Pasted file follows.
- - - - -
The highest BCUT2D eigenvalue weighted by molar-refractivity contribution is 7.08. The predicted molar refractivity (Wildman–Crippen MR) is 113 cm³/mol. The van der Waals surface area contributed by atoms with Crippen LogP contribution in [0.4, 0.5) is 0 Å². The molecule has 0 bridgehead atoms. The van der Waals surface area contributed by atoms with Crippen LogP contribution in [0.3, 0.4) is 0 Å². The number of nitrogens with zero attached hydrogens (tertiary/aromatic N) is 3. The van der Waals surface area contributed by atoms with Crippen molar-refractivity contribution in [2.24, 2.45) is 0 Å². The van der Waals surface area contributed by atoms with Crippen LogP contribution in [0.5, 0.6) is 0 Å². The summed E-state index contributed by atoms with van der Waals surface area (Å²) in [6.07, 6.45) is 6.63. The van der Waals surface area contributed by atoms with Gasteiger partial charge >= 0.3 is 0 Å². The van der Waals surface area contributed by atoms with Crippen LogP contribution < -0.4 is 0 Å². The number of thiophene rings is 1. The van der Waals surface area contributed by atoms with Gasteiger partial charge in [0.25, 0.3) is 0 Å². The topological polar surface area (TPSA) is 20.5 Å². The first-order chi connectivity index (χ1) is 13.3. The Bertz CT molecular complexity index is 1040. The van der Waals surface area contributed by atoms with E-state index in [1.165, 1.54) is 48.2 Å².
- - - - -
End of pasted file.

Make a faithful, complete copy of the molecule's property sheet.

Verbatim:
The highest BCUT2D eigenvalue weighted by molar-refractivity contribution is 7.08. The predicted molar refractivity (Wildman–Crippen MR) is 113 cm³/mol. The van der Waals surface area contributed by atoms with Crippen LogP contribution in [0.4, 0.5) is 0 Å². The molecule has 0 bridgehead atoms. The van der Waals surface area contributed by atoms with Crippen LogP contribution in [0.3, 0.4) is 0 Å². The number of nitrogens with zero attached hydrogens (tertiary/aromatic N) is 3. The van der Waals surface area contributed by atoms with Crippen molar-refractivity contribution in [2.24, 2.45) is 0 Å². The van der Waals surface area contributed by atoms with Crippen LogP contribution in [0.5, 0.6) is 0 Å². The summed E-state index contributed by atoms with van der Waals surface area (Å²) in [6.07, 6.45) is 6.63. The van der Waals surface area contributed by atoms with Gasteiger partial charge >= 0.3 is 0 Å². The van der Waals surface area contributed by atoms with Crippen LogP contribution < -0.4 is 0 Å². The number of thiophene rings is 1. The van der Waals surface area contributed by atoms with Gasteiger partial charge in [0.25, 0.3) is 0 Å². The topological polar surface area (TPSA) is 20.5 Å². The first-order chi connectivity index (χ1) is 13.3. The Bertz CT molecular complexity index is 1040. The van der Waals surface area contributed by atoms with E-state index in [1.165, 1.54) is 48.2 Å².